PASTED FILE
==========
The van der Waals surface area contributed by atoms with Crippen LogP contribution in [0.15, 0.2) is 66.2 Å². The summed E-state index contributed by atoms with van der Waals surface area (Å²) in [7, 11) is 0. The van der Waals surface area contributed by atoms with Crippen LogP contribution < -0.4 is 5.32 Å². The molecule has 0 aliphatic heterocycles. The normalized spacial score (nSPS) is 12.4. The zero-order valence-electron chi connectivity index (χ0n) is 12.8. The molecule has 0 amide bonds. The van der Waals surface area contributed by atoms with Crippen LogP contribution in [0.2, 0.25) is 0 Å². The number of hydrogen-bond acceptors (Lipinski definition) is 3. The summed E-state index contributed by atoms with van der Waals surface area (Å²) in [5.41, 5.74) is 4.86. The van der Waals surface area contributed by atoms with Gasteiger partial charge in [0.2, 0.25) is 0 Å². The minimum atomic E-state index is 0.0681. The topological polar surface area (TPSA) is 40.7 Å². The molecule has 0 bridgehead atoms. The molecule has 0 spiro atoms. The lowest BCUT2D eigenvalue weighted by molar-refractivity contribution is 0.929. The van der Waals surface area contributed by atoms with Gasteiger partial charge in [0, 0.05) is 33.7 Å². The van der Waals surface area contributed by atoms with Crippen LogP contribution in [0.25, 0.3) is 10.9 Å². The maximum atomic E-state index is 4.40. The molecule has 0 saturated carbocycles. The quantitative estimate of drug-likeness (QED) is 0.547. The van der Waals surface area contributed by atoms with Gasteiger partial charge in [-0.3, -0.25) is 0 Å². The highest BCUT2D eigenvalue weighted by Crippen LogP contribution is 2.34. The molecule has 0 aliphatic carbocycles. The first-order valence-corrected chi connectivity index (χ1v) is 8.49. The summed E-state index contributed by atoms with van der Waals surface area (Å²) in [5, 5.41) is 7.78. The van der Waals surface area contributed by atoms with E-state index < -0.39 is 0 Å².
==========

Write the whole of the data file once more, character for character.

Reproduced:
The van der Waals surface area contributed by atoms with Crippen LogP contribution in [0.15, 0.2) is 66.2 Å². The summed E-state index contributed by atoms with van der Waals surface area (Å²) in [7, 11) is 0. The van der Waals surface area contributed by atoms with Crippen LogP contribution < -0.4 is 5.32 Å². The molecule has 0 aliphatic heterocycles. The normalized spacial score (nSPS) is 12.4. The zero-order valence-electron chi connectivity index (χ0n) is 12.8. The molecule has 0 amide bonds. The van der Waals surface area contributed by atoms with Crippen LogP contribution in [0.2, 0.25) is 0 Å². The number of hydrogen-bond acceptors (Lipinski definition) is 3. The summed E-state index contributed by atoms with van der Waals surface area (Å²) in [5.41, 5.74) is 4.86. The van der Waals surface area contributed by atoms with Gasteiger partial charge in [0.2, 0.25) is 0 Å². The minimum atomic E-state index is 0.0681. The topological polar surface area (TPSA) is 40.7 Å². The molecule has 0 bridgehead atoms. The molecule has 0 spiro atoms. The lowest BCUT2D eigenvalue weighted by molar-refractivity contribution is 0.929. The van der Waals surface area contributed by atoms with Gasteiger partial charge in [0, 0.05) is 33.7 Å². The van der Waals surface area contributed by atoms with Crippen LogP contribution in [0.25, 0.3) is 10.9 Å². The maximum atomic E-state index is 4.40. The molecule has 0 saturated carbocycles. The quantitative estimate of drug-likeness (QED) is 0.547. The van der Waals surface area contributed by atoms with Gasteiger partial charge in [-0.3, -0.25) is 0 Å². The highest BCUT2D eigenvalue weighted by Crippen LogP contribution is 2.34. The molecule has 0 aliphatic carbocycles. The first-order valence-corrected chi connectivity index (χ1v) is 8.49. The summed E-state index contributed by atoms with van der Waals surface area (Å²) in [5, 5.41) is 7.78. The van der Waals surface area contributed by atoms with E-state index < -0.39 is 0 Å².